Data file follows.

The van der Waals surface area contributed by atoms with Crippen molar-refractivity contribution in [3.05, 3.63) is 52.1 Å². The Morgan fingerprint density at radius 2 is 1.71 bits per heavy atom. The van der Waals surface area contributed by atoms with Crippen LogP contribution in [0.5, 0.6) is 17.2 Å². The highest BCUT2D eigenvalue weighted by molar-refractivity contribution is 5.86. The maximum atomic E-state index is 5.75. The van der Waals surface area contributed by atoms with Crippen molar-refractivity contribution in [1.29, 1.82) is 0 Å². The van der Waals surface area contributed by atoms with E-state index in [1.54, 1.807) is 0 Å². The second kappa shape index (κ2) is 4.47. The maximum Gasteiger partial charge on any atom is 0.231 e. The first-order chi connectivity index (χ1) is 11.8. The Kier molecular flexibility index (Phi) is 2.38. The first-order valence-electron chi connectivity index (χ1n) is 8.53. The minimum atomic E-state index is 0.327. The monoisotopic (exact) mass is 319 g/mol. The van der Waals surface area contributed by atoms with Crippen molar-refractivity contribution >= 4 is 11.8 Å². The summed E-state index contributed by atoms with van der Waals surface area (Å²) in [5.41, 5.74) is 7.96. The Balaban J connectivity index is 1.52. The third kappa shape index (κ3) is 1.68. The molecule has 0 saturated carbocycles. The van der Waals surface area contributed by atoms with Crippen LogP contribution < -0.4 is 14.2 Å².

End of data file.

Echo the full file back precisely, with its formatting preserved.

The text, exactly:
The van der Waals surface area contributed by atoms with Crippen molar-refractivity contribution in [3.05, 3.63) is 52.1 Å². The Morgan fingerprint density at radius 2 is 1.71 bits per heavy atom. The van der Waals surface area contributed by atoms with Crippen LogP contribution in [0.5, 0.6) is 17.2 Å². The highest BCUT2D eigenvalue weighted by molar-refractivity contribution is 5.86. The maximum atomic E-state index is 5.75. The van der Waals surface area contributed by atoms with Crippen molar-refractivity contribution in [1.29, 1.82) is 0 Å². The van der Waals surface area contributed by atoms with E-state index in [1.54, 1.807) is 0 Å². The second kappa shape index (κ2) is 4.47. The maximum Gasteiger partial charge on any atom is 0.231 e. The first-order chi connectivity index (χ1) is 11.8. The Kier molecular flexibility index (Phi) is 2.38. The first-order valence-electron chi connectivity index (χ1n) is 8.53. The minimum atomic E-state index is 0.327. The monoisotopic (exact) mass is 319 g/mol. The van der Waals surface area contributed by atoms with Crippen molar-refractivity contribution >= 4 is 11.8 Å². The summed E-state index contributed by atoms with van der Waals surface area (Å²) in [5.41, 5.74) is 7.96. The Balaban J connectivity index is 1.52. The third kappa shape index (κ3) is 1.68. The molecule has 0 saturated carbocycles. The van der Waals surface area contributed by atoms with Crippen LogP contribution < -0.4 is 14.2 Å².